Community Opinions

COMMUNITY OPINION: A stroll through Hollister’s history

The 1940 census records detail the human history of Hollister's ordinary people.

This community opinion was contributed by Hollister Councilman Marty Richman. The opinions expressed do not necessarily represent BenitoLink or other affiliated contributors.

History is defined as the study of past events, particularly in human affairs. Historically, I find ordinary people interesting; they outnumber extraordinary people, so they really reflect who we were at the time.

Now we can learn a lot about the approximately 3,881 mostly ordinary people who were recorded as living in Hollister during the 1940 census. In 2012 the U.S. National Archives released the detailed 1940 census records. A website allows you full access to the record images in addition to maps and descriptions:

Go to the link, press Get Started, then under location Start Your Search, select California as the state, San Benito as the county, Hollister as the city, and All as the street and hit search again. You’ll be presented with three packages, 116 image pages all together, of 1940’s detailed census data.

This includes names, addresses, where people were born, their age, gender, family relationships, how much formal schooling they had, occupations, number of weeks they worked in 1939, annual income and more.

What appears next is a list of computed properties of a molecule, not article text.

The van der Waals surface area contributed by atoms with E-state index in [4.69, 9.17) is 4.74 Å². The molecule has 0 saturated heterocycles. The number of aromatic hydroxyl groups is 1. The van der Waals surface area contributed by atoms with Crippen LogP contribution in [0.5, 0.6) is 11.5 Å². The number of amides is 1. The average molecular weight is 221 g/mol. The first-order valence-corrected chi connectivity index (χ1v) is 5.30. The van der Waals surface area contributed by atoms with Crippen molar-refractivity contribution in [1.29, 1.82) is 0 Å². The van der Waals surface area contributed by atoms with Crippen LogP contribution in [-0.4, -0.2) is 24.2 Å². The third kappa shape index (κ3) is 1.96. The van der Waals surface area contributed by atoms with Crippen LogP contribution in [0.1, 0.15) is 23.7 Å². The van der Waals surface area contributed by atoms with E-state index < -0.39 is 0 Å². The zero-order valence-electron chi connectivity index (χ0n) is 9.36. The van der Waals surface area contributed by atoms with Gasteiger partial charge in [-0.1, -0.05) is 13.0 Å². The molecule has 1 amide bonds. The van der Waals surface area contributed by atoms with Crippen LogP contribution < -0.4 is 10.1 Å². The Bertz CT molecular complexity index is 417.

For example, J. Machado, head of household, was a single white male of 36. He had one year of high school, was born in California, worked 48 hours a week in March as an “Auto Salesman,” was employed all 52 weeks in 1939 and made $1,700 that year. His mother, Teresa, was a widowed white female of 66, born in Portugal, had no formal education, and was not employed.

By the way, the $1,700 a year was big money on that page of the census. Farm laborers were making $480 for 32 weeks of work while an usherette at the local theater made $640 annually, and 12 weeks of work at the cannery earned someone $252.

They came from everywhere nationally and internationally. The older generation had little formal education—lots of zeros indicating none at all. The 20-year-olds had more, every now and then some high school and rarely a tiny bit of college; the youngsters, a generation of California-born offspring, were better educated than their parents.

Digitizing this limited number of records to allow data mining would be a great project for San Benito High School students as a group; after all they come close to outnumbering Hollister’s entire 1940 population and, importantly, it would give them a sense of the ordinary people who made up Hollister’s history.


Marty Richman

Born and raised in Brooklyn, NY, Marty (Martin G.) spent his teen years in northern New Jersey. He served more than 22 years on active military duty, mostly in Europe, and is a retired U.S. Army Chief Warrant Officer 4, Nuclear Weapons Technical Officer. Marty then worked 25 years in various engineering and management positions in the electronics and energetic materials industries supporting the communications, computer, aerospace, defense and automotive sectors. He is a graduate, summa cum laude, from The College of Hard Knocks, among his numerous awards and accomplishments. He was a regular weekly Op/Ed columnist and feature writer for The Hollister Free Lance for seven years and a member of its editorial board for five years. Marty is a frequent commentator and contributor to BenitoLink on a wide variety of local, state, national and international subjects.   Marty was elected to represent the City of Hollister District 4 on the City Council in November, 2018. Marty and his wife, Joyce, have been residents of Hollister since 1996.